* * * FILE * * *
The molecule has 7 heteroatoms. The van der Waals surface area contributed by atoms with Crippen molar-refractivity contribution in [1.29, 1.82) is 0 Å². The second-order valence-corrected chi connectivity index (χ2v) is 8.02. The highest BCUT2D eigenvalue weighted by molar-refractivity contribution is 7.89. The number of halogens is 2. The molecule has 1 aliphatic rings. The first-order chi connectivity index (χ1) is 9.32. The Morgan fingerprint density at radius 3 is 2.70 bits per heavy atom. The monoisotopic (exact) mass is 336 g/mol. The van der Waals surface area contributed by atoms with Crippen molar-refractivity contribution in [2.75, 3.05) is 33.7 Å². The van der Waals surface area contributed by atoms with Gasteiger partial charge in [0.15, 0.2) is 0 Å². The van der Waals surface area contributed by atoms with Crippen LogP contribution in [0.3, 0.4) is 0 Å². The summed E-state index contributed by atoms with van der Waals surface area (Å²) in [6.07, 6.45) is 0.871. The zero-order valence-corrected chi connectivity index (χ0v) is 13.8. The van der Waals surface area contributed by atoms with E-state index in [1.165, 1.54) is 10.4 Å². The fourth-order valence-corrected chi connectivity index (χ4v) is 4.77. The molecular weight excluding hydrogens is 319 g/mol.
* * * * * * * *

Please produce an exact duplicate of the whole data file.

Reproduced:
The molecule has 7 heteroatoms. The van der Waals surface area contributed by atoms with Crippen molar-refractivity contribution in [1.29, 1.82) is 0 Å². The second-order valence-corrected chi connectivity index (χ2v) is 8.02. The highest BCUT2D eigenvalue weighted by molar-refractivity contribution is 7.89. The number of halogens is 2. The molecule has 1 aliphatic rings. The first-order chi connectivity index (χ1) is 9.32. The Morgan fingerprint density at radius 3 is 2.70 bits per heavy atom. The monoisotopic (exact) mass is 336 g/mol. The van der Waals surface area contributed by atoms with Crippen molar-refractivity contribution in [2.75, 3.05) is 33.7 Å². The van der Waals surface area contributed by atoms with Gasteiger partial charge in [0.15, 0.2) is 0 Å². The van der Waals surface area contributed by atoms with Crippen LogP contribution in [0.3, 0.4) is 0 Å². The summed E-state index contributed by atoms with van der Waals surface area (Å²) in [6.07, 6.45) is 0.871. The zero-order valence-corrected chi connectivity index (χ0v) is 13.8. The van der Waals surface area contributed by atoms with E-state index in [1.165, 1.54) is 10.4 Å². The fourth-order valence-corrected chi connectivity index (χ4v) is 4.77. The molecular weight excluding hydrogens is 319 g/mol.